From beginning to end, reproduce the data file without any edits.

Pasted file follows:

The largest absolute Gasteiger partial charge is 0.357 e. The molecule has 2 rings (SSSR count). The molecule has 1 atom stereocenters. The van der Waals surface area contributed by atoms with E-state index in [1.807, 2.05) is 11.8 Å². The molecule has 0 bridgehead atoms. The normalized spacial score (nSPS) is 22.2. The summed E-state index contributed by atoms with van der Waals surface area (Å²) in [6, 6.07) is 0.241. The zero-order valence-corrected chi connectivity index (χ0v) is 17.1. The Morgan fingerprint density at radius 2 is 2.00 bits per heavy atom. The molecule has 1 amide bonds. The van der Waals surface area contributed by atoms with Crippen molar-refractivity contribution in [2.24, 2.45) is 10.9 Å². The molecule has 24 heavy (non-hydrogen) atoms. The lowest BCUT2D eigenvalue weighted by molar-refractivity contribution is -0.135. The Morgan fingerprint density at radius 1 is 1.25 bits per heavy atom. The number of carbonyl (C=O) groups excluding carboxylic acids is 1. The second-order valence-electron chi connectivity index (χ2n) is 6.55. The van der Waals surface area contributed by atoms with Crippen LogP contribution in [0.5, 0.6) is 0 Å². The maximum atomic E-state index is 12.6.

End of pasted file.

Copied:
The largest absolute Gasteiger partial charge is 0.357 e. The molecule has 2 rings (SSSR count). The molecule has 1 atom stereocenters. The van der Waals surface area contributed by atoms with E-state index in [1.807, 2.05) is 11.8 Å². The molecule has 0 bridgehead atoms. The normalized spacial score (nSPS) is 22.2. The summed E-state index contributed by atoms with van der Waals surface area (Å²) in [6, 6.07) is 0.241. The zero-order valence-corrected chi connectivity index (χ0v) is 17.1. The Morgan fingerprint density at radius 2 is 2.00 bits per heavy atom. The molecule has 1 amide bonds. The van der Waals surface area contributed by atoms with Crippen molar-refractivity contribution in [2.24, 2.45) is 10.9 Å². The molecule has 24 heavy (non-hydrogen) atoms. The lowest BCUT2D eigenvalue weighted by molar-refractivity contribution is -0.135. The Morgan fingerprint density at radius 1 is 1.25 bits per heavy atom. The number of carbonyl (C=O) groups excluding carboxylic acids is 1. The second-order valence-electron chi connectivity index (χ2n) is 6.55. The van der Waals surface area contributed by atoms with Crippen LogP contribution in [0.5, 0.6) is 0 Å². The maximum atomic E-state index is 12.6.